The need for good hygiene like handwashing is key to protecting against COVID-19. The provision of safe water, sanitation, and hygienic conditions is essential to protecting health during the COVID-19 outbreak. However, in some parts of the world, people struggle to get regular clean drinking water, let alone clean water to wash hands. It’s a stark reminder of how vulnerable people without access to clean water are to COVID-19 and other illnesses.

According to the most recent data from UNICEF, only three out of five people worldwide have basic hand washing facilities. In many parts of the world, children, parents, teachers, healthcare workers and other members of the community do not have access to basic hand washing facilities at home, in healthcare facilities, schools or elsewhere. According to the latest estimates:

  • 40 percent of the world’s population, or 3 billion people, do not have a hand washing facility with water and soap at home. Nearly three-quarters of the people in the least developed countries lack basic hand washing facilities at home.
  • 47 percent of schools lacked a hand washing facility with water and soap affecting 900 million school-age children. Over one-third of schools worldwide and half of schools in the least developed countries have no place for children to wash their hands at all. 
  • 16 percent of healthcare facilities, or around 1 in 6, have no hygiene service, meaning they lack hand hygiene facilities where patients receive care, as well as soap and water at toilets.

Urban populations are particularly at risk of viral respiratory infections due to population density and more frequent public gatherings in crowded spaces like markets, public transport or places of worship. People living in urban poor slums are particularly at risk. As a result, handwashing becomes even more important. Yet:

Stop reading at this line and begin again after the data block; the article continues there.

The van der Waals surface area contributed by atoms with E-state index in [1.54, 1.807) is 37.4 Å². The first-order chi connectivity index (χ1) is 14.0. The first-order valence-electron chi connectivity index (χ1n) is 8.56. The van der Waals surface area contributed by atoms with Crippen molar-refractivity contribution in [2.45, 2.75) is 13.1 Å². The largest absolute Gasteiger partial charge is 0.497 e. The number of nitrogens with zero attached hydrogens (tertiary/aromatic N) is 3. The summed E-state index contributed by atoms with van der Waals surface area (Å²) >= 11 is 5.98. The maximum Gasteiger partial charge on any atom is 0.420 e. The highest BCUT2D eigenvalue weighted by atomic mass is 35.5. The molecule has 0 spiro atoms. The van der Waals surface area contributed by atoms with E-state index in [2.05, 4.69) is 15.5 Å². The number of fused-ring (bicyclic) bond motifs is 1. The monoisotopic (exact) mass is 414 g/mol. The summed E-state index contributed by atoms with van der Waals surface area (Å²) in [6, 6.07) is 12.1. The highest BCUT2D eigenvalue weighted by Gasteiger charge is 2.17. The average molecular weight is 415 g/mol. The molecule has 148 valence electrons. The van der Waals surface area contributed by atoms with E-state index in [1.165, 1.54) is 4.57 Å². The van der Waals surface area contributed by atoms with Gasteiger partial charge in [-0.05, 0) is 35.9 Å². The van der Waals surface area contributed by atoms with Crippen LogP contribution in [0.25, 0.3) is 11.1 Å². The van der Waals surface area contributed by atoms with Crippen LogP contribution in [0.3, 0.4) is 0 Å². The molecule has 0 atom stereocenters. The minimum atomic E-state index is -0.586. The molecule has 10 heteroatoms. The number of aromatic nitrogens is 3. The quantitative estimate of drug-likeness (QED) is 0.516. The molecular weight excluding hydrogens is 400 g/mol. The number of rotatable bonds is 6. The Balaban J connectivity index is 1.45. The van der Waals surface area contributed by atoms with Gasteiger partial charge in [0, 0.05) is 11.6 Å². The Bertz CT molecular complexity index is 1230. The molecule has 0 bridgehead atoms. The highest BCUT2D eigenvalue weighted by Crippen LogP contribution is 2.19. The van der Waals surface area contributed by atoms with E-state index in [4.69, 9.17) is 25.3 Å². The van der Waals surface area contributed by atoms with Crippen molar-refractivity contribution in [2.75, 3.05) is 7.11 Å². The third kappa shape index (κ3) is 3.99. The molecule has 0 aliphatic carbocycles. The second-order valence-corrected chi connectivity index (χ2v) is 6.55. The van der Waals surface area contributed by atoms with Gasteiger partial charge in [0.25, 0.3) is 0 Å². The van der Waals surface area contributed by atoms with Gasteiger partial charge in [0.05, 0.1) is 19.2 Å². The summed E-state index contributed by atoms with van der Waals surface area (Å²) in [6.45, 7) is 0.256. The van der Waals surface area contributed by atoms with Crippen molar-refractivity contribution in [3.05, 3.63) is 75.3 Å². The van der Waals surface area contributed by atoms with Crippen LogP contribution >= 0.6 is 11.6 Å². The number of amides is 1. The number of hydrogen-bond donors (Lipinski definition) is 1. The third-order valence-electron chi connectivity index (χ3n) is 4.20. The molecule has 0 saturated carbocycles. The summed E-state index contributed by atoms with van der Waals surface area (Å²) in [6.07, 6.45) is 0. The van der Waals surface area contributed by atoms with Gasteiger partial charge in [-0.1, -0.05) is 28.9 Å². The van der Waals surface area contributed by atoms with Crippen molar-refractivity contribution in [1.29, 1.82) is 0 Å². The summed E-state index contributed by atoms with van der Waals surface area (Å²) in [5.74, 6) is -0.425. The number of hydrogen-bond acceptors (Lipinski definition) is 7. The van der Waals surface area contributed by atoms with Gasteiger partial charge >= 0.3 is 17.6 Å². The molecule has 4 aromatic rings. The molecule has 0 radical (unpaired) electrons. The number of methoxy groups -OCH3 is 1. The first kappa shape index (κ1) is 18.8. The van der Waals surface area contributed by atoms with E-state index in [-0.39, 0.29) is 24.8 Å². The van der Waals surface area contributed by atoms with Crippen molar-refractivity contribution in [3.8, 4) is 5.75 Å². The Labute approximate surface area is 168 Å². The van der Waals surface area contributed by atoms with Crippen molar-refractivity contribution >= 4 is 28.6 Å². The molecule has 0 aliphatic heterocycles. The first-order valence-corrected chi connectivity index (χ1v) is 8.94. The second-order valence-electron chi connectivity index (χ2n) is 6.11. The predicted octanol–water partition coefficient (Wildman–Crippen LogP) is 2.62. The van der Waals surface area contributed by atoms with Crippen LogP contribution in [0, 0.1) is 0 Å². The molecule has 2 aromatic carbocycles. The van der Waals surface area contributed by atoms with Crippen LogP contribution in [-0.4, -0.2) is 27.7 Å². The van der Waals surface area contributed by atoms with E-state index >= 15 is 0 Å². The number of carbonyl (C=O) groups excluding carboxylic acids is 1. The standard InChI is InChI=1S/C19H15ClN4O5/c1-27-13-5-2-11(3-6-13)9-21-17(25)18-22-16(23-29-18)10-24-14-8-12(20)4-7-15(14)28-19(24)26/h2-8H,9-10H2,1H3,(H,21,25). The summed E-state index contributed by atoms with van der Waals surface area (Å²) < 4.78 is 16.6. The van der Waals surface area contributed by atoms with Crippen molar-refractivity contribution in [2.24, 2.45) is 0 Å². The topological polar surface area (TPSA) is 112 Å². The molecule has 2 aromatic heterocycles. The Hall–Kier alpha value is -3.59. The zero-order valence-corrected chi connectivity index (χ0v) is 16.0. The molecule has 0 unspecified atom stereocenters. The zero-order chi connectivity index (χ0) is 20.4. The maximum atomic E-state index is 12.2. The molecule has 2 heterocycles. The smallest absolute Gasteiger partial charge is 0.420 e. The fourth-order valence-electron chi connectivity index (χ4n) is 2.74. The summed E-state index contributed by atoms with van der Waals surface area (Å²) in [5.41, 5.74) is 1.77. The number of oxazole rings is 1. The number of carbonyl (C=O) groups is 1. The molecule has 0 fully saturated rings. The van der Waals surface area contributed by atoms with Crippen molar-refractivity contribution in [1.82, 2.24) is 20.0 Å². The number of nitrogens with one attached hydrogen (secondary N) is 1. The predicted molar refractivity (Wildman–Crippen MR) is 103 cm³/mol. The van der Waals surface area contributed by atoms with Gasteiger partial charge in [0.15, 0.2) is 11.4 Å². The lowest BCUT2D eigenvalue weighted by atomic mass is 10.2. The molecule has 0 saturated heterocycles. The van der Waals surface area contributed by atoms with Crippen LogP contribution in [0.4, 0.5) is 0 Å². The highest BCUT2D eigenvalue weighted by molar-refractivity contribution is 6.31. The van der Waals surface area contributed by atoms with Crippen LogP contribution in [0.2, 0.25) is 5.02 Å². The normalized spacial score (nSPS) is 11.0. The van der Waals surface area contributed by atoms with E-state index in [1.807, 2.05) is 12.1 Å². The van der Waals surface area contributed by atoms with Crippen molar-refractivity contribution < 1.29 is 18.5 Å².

• In sub-Saharan Africa, 63 percent of people in urban areas, or 258 million people, lack access to handwashing. Some 47 percent of urban South Africans, for example, or 18 million people, lack basic hand washing facilities at home with the richest urban dwellers nearly 12 times more likely to have access to hand washing facilities.
  • In Central and South Asia, 22 percent of people in urban areas, or 153 million people, lack access to handwashing. Nearly 50 percent of urban Bangladeshis, for example, or 29 million people; and 20 percent of urban Indians, or 91 million, lack basic hand washing facilities at home.
  • In East Asia, 28 percent of urban Indonesians, or 41 million people, and 15 percent of urban Filipinos, or 7 million people, lack basic hand washing facilities at home.

Through the generous support of our donors, Thirst Relief is able to give developing countries access to clean water using biosand filters or drilling and repairing borehole wells. We work with the local community and use local labor, which also helps keep the cost low. The good news: For as little as $10, you can help Thirst Relief provide clean water to communities in need for many years! 

The situation is further compounded by the fact that for many people living in rural underdeveloped areas, the importance of handwashing is not understood or embraced. Also, in areas where water is not readily available, people may decide handwashing is not a priority, adding to the spread of diarrhea and other diseases. So, in addition to distributing Thirst Relief BioSand filters, we also provide education on handwashing to families.

While the COVID-19 pandemic highlights the need for clean water, there are many benefits of clean water, from good health to economic stability.

We are in this together and there has never been a more urgent need for your help. Please help us save lives!